miércoles, enero 02, 2013

A final concert roundup brings some renovation

             This final roundup of last year´s concert life is quite heterogeneous although with the accent put on choral music. However, I start with the first session of a cycle called "¡Vivan Debussy y Ravel!", in continuity of similar cycles of previous ¡Viva! Cycles of preceding years (Brahms, Mendelssohn, Schumann, et al.), a way to pay homage to great composers in carefully devised programmes always organised by Haydée Francia and Barbara Civita at AMIJAI. I could only hear the first out of three and it was very pleasant.
                Debussy´s marvelous late Sonata for flute, viola and harp was the reason for the formation of the Trio Luminar years ago and it remains the basic score of their repertoire. This wasn´t quite their best performance, especially from violist Marcela Magin, but the players know it inside out and give a true reading of this magical music; flutist Patricia Da Dalt and harpist Lucrecia Jancsa have lovely tone and phrasing.
                Ravel´s "Histoires naturelles" are five picturesque songs on texts by Jules Renard describing five different birds (a fox –"renard"- writing on birds!). Alejandra Malvino did a a professional job, though there´s more point to the text than she offered. Fernando Pérez at the piano was his usual admirable self. The concert ended with a splendid performance of Ravel´s tricky and wonderful Trio, played by Freddy Varela (violin), Stanimir Todorov (a steadfast cellist indeed) and pianist Paula Peluso showing impressive command.
                To offer an all-Stravinsky concert is certainly enticing and meritorious, especially if the pieces chosen are uncompromising. Such was the case with the session offered at the Auditorio de Belgrano by the Agrupación Sinfónica Municipal de Morón (why not "Orquesta"?) and the Coro Polifónico Nacional, under the leadership of Roberto Luvini.
                Certainly the "Ebony Concerto" is audacious, for it was written for the progressive jazz orchestra of Woody Herman; as usual with Stravinsky, he can write for the most varied textures and his music is immediately recognisable; somehow his imagination integrates jazz sounds seamlessly into his style.  Very rarely done, the composer recorded it with the Herman band  and that interpretation remains the basic reference; I´m sorry to say that the Morón group fared mediocrely in this work.
                Things perked up in the strange Mass, often Medieval-sounding, written for choir and double wind quintet, the work of a deep believer. And the level was satisfactory in that acknowledged masterpiece, the Symphony of Psalms, bleak but exciting, with an orchestration that leaves out violins, violas and clarinets; the work of the choir and orchestra was correct and Luvini showed understanding and command.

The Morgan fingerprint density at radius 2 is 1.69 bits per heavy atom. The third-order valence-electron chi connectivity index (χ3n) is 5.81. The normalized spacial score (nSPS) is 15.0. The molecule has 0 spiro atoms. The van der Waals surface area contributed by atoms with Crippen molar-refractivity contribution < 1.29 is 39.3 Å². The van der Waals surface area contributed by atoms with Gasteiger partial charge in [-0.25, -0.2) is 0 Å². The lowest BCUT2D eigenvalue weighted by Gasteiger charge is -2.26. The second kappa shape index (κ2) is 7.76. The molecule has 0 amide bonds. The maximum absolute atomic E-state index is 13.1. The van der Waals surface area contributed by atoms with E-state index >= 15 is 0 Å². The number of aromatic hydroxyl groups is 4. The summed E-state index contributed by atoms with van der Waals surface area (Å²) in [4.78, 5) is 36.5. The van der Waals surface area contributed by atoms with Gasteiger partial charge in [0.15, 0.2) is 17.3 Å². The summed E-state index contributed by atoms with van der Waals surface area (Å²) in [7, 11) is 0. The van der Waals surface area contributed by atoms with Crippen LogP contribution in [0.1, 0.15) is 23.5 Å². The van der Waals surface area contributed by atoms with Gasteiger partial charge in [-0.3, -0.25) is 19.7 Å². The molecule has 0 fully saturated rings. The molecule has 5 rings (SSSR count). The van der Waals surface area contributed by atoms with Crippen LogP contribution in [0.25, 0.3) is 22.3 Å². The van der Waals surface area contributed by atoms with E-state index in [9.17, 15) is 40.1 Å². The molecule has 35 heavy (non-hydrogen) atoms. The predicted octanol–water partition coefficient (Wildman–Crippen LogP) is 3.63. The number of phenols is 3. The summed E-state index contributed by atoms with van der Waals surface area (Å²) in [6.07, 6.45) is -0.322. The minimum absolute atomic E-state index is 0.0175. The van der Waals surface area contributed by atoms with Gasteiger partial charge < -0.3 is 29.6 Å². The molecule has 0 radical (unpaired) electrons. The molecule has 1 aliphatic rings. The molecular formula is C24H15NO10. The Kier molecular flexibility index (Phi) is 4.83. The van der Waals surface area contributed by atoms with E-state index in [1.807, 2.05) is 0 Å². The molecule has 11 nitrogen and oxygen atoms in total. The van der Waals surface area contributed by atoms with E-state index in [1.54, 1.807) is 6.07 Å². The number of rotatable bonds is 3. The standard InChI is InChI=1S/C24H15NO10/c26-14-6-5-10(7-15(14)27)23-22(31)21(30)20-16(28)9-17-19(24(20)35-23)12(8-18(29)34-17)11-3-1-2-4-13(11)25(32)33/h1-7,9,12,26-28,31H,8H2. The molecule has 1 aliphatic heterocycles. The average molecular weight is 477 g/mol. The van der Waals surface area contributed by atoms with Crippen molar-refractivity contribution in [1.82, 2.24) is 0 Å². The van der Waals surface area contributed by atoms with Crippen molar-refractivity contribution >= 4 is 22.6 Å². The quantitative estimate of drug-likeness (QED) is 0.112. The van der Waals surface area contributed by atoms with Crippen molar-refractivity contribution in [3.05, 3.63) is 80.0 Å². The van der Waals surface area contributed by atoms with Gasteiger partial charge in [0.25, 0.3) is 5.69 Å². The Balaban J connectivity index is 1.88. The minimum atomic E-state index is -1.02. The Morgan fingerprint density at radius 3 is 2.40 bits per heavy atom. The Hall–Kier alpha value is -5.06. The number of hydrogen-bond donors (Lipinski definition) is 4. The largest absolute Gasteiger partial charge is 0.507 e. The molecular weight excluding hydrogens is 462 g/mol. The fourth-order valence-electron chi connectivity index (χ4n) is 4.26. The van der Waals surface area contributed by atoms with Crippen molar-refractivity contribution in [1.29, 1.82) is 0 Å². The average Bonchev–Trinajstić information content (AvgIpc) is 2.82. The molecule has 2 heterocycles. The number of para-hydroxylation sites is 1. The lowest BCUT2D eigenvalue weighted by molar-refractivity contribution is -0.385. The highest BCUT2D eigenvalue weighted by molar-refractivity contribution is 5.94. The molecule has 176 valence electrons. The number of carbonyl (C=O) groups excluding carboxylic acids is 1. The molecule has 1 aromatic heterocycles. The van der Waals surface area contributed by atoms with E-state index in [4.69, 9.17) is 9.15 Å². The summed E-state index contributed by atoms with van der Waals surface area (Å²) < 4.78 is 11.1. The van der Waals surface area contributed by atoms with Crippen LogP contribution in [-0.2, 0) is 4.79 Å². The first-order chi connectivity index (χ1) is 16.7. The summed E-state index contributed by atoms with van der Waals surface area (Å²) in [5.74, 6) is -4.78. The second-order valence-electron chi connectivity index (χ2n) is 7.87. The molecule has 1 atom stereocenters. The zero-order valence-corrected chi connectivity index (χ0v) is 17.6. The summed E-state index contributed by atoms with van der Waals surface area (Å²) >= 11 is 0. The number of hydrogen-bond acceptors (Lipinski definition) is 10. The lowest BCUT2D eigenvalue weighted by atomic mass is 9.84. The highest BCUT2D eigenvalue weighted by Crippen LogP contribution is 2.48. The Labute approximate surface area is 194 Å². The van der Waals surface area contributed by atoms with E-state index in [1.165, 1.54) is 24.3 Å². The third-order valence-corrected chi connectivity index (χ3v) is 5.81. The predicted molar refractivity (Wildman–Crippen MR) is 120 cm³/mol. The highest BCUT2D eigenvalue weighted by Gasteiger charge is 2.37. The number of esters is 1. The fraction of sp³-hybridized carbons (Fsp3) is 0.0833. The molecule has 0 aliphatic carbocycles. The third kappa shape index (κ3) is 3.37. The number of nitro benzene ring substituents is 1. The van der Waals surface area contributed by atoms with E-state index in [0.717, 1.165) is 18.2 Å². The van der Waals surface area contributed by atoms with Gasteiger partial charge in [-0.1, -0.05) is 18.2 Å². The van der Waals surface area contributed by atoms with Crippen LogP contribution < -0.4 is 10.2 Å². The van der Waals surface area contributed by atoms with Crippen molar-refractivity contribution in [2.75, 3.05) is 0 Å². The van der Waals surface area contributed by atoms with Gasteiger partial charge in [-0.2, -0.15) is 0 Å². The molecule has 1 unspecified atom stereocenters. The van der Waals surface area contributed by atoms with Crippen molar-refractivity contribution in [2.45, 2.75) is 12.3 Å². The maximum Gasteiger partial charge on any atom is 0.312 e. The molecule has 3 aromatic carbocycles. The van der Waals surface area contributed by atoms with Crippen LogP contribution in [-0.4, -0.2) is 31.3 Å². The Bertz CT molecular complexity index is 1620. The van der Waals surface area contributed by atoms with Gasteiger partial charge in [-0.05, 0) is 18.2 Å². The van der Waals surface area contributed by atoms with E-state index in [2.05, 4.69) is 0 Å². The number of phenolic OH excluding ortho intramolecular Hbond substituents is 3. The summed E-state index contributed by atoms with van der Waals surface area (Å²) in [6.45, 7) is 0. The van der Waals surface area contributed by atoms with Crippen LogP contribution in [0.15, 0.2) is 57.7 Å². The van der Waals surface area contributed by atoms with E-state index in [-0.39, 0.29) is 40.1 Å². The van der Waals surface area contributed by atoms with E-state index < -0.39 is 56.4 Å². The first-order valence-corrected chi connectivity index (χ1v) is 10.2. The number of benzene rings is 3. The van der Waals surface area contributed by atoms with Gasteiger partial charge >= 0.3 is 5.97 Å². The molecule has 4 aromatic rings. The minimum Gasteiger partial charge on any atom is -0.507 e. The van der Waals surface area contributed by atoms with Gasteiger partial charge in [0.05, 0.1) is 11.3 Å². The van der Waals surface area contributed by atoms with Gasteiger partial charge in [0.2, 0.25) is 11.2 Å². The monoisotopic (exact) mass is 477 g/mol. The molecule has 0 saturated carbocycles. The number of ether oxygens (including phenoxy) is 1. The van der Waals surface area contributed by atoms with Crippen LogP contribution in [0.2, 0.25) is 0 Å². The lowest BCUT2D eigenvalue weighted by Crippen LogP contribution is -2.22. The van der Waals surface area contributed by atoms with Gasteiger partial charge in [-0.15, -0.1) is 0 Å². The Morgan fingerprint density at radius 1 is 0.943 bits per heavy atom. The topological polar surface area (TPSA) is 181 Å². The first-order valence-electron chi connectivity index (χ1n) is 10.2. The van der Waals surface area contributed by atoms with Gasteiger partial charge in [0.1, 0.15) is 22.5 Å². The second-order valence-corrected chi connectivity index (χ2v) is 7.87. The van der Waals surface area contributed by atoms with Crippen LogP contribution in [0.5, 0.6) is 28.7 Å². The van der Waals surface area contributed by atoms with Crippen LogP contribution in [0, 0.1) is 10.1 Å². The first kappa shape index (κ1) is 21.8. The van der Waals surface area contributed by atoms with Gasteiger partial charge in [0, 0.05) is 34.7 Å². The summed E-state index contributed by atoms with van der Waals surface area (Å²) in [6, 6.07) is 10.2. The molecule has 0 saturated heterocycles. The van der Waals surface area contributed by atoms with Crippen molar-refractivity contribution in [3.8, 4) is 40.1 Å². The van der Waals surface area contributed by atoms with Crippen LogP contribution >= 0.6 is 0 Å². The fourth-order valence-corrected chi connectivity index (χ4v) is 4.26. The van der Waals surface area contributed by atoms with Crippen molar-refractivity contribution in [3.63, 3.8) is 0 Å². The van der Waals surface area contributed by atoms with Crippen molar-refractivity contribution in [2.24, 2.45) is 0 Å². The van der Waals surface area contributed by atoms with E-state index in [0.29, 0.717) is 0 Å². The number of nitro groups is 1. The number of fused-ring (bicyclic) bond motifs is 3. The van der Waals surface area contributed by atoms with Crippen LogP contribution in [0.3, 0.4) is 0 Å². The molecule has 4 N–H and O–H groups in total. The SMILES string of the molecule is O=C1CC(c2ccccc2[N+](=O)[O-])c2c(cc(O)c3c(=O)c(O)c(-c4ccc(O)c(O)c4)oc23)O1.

For me one of the most productive and fascinating concerts of the year was given to a small audience by the Conjunto Musica Prohibita conducted by Pablo Banchi at the Crypt of the Santísimo Sacramento Church, for it helped fill –albeit minimally- one of the most grievous gaps of our concert life: that of the marvelous Renaissance polyphonic masses. It may come as a surprise, but the following statement is right: the Mass was the most important musical genre of the period 1450-1600. And the most abundant was the motet. But our musical medium, although it teems with choirs, ignores the Rennaissance mass almost totally although it does include some motets. This is irresponsable and wrong. And that is why I applaud Banchi´s enterprise ; he and his noble group try to diminish the distance between the public and this music, and they do it with fine voices and the right style imparted by Banchi, certainly one of the most talented choir directors of his generation.
                The programme was entitled "Josquin Des Prez and the Flemish Polyphony". It gave us at the start the magnificent "Missa Hercules Dux Ferrarie", by Josquin (1440-1521), a half hour of intricate polyphony, followed by a long psalm by Josquin, "Miserere mei, Deus" (Psalm L). And then, other great names: Adriaen Willaert (1490-1562), "De Profundis" (for eight voices); Cipriano de Rore (1515-65), "O altitudo"; and Roland de Lassus (1532-94), "De profundis" (Psalm CXXIX). It is a moot point whether instrumental support is necessary (there were recorder, chamber organ, archlute and viola da gamba), although it helps intonation (it merely doubles), but some feel that it impairs the appreciation of the pure vocal lines. Any way, this concert was pure gold and left me desiring much more.
                A very different choral concert was given at the church San Miguel Arcángel, with premieres of Italian tonal composers. Two years ago Adelaida Negri sang Licinio Refice´s "Cecilia" for the first time since Claudia Muzio. Now she intervened in two scores: the "Stabat Mater" by the young Giovani Panella (born 1985) and another Stabat Mater but by Refice. The concert also included "Neve non tocca" by Domenico Bartolucci (born 1917!). All this music fell gratefully on the ear and showed that good tonal music can be written even in these times; paradoxically Panella sounded more traditional than Refice, who has some more advanced moments.
                The good Ensemble Vocal Cámara XXI prepared by Miguel Ángel Pesce was conducted by Panella quite vividly. Pianist Giovanni Valle was very useful in the difficult Refice accompaniment. I didn´t enjoy the wavering voice of Negri, at the end of her important career, nor the bleat in tenor Pablo Selci. The others did well: Bibiana Fischy (mezzosoprano), David Basualdo (tenor), Alejandro Schijman (bass-baritone) and Marta Rossi (soprano).
For Buenos Aires Herald

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